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Xbox One's Redesigned $100 Million Controller

by Nicholas Holden (Holden ZA)  Posted Tuesday, August 13, 2013 11:46:36 AM


The Xbox One controller has had over 40 new design changes from its predecessor on the Xbox 360, and it cost Microsoft a whopping $100 million. Today we are taking a look at some of those changes as well as discussing some of the potential of this high spec controller. 

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One of the first assumptions that you are lead to when looking at the new Xbox controller is that it looks extremely similar to the old one. There are, however, some things that you may overlook at first glance. In a video recently released, Microsoft's head of Xbox accessories Zulfi Alam teams up with the Director of Programming, Major Nelson, to take a look at exactly what changes have been made to the new controller. 

The Xbox One controller has had a complete overhaul by introducing new features as well as making significant changes to the familiar design elements of the control. 

Battery Door Integration

Noted as one of the most significant changes to the wireless controller is the battery door that is located at the back of the device. The once protruding compartment on the Xbox 360 controller has now been made completely flat on the Xbox One controller. This has been done to enhance the overall feel and to give the resting fingers a more comfortable space.


Screws Removal 

The screw holes on the back of the controller have been completely removed and changed to a cleaner fit. This means that the controller will have a sleek fit with no real opening. This will allow for less dirt/dust build up inside, a factor that has in the past been frustrating for some gamers. 

Thumb Sticks 

There have been several changes to the thumb sticks. One of the most significant changes, in my opinion, is the effort to make the thumb stick more durable. I have several Xbox 360 controllers where the top of the thumb stick has been worn out over time, to the point where only the hard plastic remains. On the new Xbox One thumb sticks there will be a more durable casing that, according to Zulfi Alam will allow the controller to last for longer.


The thumb sticks dead zone has also been dramatically reduced to increase the accuracy of the controller. A dead-zone of a controller is a small area surrounding the analog stick's center position, in which the stick will not send any information to the console. 


The height of the D-pad has been reduced, this will cause less moments of hitting the top of the d-pad which is caused by moving the left thumb stick all the way to the bottom right. The d-pad has also been changed to a 'clean plus sign' shape, and require force to fire. The force to fire mechanic is just a fancy term to state that you will feel a tiny click when actually pushing down on the d-pad. 


There is one significant change to the triggers of the controller, the introduction of mini-rumble motors. You might be familiar with the traditional rumble motors that are used in the base of the Xbox 360 controller. These motors allow for feedback/vibration when a significant event happens in-game.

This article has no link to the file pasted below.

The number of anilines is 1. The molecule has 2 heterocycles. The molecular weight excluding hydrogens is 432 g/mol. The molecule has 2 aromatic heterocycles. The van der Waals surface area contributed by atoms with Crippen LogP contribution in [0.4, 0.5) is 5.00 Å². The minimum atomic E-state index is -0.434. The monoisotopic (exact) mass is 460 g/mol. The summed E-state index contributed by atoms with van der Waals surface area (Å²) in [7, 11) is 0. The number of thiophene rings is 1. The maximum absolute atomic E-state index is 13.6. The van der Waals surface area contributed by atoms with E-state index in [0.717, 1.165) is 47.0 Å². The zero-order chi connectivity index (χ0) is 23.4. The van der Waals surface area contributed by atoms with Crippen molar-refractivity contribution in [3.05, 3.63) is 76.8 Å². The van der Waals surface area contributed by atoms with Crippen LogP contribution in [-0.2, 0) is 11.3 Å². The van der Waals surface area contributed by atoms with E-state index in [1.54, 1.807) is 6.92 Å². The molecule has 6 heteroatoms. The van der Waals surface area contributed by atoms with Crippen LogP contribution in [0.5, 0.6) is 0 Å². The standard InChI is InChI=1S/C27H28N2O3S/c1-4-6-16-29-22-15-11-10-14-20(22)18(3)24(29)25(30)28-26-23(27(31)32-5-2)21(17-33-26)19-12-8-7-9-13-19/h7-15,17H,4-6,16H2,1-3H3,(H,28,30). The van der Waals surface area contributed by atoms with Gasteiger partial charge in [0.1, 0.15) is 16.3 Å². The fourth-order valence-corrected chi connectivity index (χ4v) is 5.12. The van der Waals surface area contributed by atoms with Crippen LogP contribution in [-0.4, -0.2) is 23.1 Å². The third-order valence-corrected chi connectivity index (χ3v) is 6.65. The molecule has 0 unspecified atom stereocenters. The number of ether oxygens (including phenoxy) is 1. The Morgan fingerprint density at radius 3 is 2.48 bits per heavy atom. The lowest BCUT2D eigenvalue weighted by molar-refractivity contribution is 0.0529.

In the Xbox One controller two more rumble motors have been placed underneath each one of the two triggers of the controller. These will be used to replicate the feel of detailed game events such as the abs breaks of a racing game, the pull of a trigger of a certain rifle and much more to follow. 

Micro USB

A micro USB has been placed in the front of the controller. This will be used as the wired option for the controller meaning that all the radio functionality of the controller will be switched off when the USB is connected. This function will be great for competitive events that traditionally require wired controllers. 


The Micro USB in front of the controller will be the universal connection, this means that you can use a standard cable to use the controller as a wired option. 

IR LED System

The Inferred LED system will allow for integration with the Kinect. This means that the Kinect will be able to pick up who is holding the controller in the room and sign them in as soon as the controller is picked up or if it changes hands.

The Xbox One controller has gone through a rigorous overhaul in attempts to make the prefect controller for its next generation console. In an interview with Kotaku Zulfi Alam even went into detail about how they extensively tested the controller with a speaker as well as, wait for it, a smell emitter. They thankfully landed on a controller that I believe stays true to the core of the Xbox brand.

What do you think of the Xbox One controller, will it be the best controller of the next generation of consoles? Let us know by commenting below or hitting us up on Facebook or Twitter. 

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Please note that the opinions expressed in this article are those of the author and not MWEB Connect (Pty) Ltd


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